On the day that the OLC torture memos were released, Politico’s Mike Allen quoted an unnamed Bush official castigating that decision and questioning Obama’s motives.
A former top official in the administration of President George W. Bush called the publication of the memos “unbelievable.”
“It’s damaging because these are techniques that work, and by Obama’s action today, we are telling the terrorists what they are,” the official said. “We have laid it all out for our enemies. This is totally unnecessary. … Publicizing the techniques does grave damage to our national security by ensuring they can never be used again — even in a ticking-time- bomb scenario where thousands or even millions of American lives are at stake.”
“I don’t believe Obama would intentionally endanger the nation, so it must be that he thinks either 1. the previous administration, including the CIA professionals who have defended this program, is lying about its importance and effectiveness, or 2. he believes we are no longer really at war and no longer face the kind of grave threat to our national security this program has protected against.”
Journalists are under fire as it is for being too quick to agree to public or government officials’ requests for “on background” quoting or sourcing when the reasons are frivolous — such as wanting to avoid accountability or the embarrassment of attaching your name to controversial statements, absent any credible or serious risk to one’s professional life or to one’s physical or personal safety. Here, Mike Allen was permitting a top former Bush official to hide behind anonymity solely to make unsupported claims for the effectiveness of torture and to accuse Pres. Obama of endangering national security and handing secrets to our enemies by declassifying documents that show our government was, indeed, torturing detainees in U.S. custody.
Quite justifiably, jaws dropped:
Allen is allowing a member of the administration that broke the Geneva Conventions and commited war crimes to attack the current president and claim, without any substantiation, that the torture worked. He then allows that “top official” to proclaim things that are at the very least highly questionable. What journalistic standard is Allen following in allowing such a person to speak anonymously?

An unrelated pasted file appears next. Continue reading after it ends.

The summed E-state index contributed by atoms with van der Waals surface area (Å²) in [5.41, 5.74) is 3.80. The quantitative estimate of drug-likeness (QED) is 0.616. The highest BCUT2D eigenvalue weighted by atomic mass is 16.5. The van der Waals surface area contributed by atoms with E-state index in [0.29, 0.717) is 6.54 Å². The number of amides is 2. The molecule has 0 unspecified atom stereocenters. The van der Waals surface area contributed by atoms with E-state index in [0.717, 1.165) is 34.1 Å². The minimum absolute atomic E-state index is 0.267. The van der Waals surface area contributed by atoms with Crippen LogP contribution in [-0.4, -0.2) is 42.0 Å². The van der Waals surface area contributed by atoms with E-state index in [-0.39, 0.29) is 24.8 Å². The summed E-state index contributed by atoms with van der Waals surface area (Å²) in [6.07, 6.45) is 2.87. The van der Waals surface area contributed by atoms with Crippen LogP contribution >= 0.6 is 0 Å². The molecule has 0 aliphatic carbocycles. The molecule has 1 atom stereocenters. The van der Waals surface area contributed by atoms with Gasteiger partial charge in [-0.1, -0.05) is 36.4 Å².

And how much lower can he sink in craving buzz and traffic?
Greg Sargent asked Allen in an email to explain his thinking:
… He replied:
Sometimes ya have to read beyond a blog snippet. When people read our actual article, they’ll see that the headline and top two-thirds are an exclusive on David Axelrod’s behind-the-scenes description of the President’s decision-making process, followed by a shorter Bush view from a very high-level official whose opinion was available only on background — not ideal, but better than making readers wonder what the official Bush view is.
… I’d argue that it’s unclear why anyone should enjoy anonymity for such claims at such a white-hot political moment. If Bush officials won’t attach their names to these views on the day the torture memos were released, then why should their position be represented at all?
Allen also defended himself — not very convincingly — in an article-length piece at Politico:
While I was writing the piece, a very well-known former Bush administration official e-mailed some caustic criticism of Obama’s decision to release the memos. I asked the former official to be quoted by name, but this person refused, e-mailing: “Please use only on background.” I wasn’t surprised: While Karl Rove and former Vice President Dick Cheney have certainly let loose in public comments, most top Bush officials have been reluctant to go on the record criticizing Obama. They have new careers, and they know it’s a fight they’ll never win. He’s popular; they’re not — they get it.
I figured that readers could decide whether the former Bush official’s comments sounded defensive or vindictive. And POLITICO readers aren’t so delicate that we have to deceptively pretend there’s no other side to a major issue. So at the bottom of the Axelrod story, I tacked on an ellipsized excerpt of the former Bush official’s quotes, removing several ad hominem attacks on Obama. I quoted less than half of the comment and took out the most incendiary parts — a way to hint at the opposing view without giving an anonymous source free rein. I also added a final sentence with additional White House perspective, so the former Bush official wouldn’t have the last word.
Over at Atlantic.com, Andrew Sullivan somehow turned that into, “Mike Allen: Bush Mouthpiece.”
Glenn Greenwald points out a rather stunning detail I hadn’t noticed until he said it. In the first paragraph from Allen’s apologia, which I quoted above, Allen writes that he got the email from the Bush official with the caustic comments, and then Allen phoned the official and asked for permission to identify him. It was only then that this individual said that he wanted the quote to be used on background only (emphasis below is Glenn’s):
So these quotes arrived in Allen’s email inbox with no agreement that the quotes were off the record. Thus, Allen was free to publish them and identity for his readers what Bush officials were saying about Obama. But — exact like Tim Russert — Allen apparently treats his conversations with Bush officials as “presumptively confidential,” i.e., like a good and loyal P.R. spokesman, he will only report what he learns if they give him permission to do so — even in the absence of an explicit off-the-record agreement. So, after the fact, he humbly asked permission to print what the “top Bush official” emailed him, was denied permission except on the condition that he print it anonymously, and Allen then complied. They take their orders from top government officials about what to print so reflexively and routinely that they’re not even embarrassed to admit it any longer.
Cross-posted at Comments from Left Field.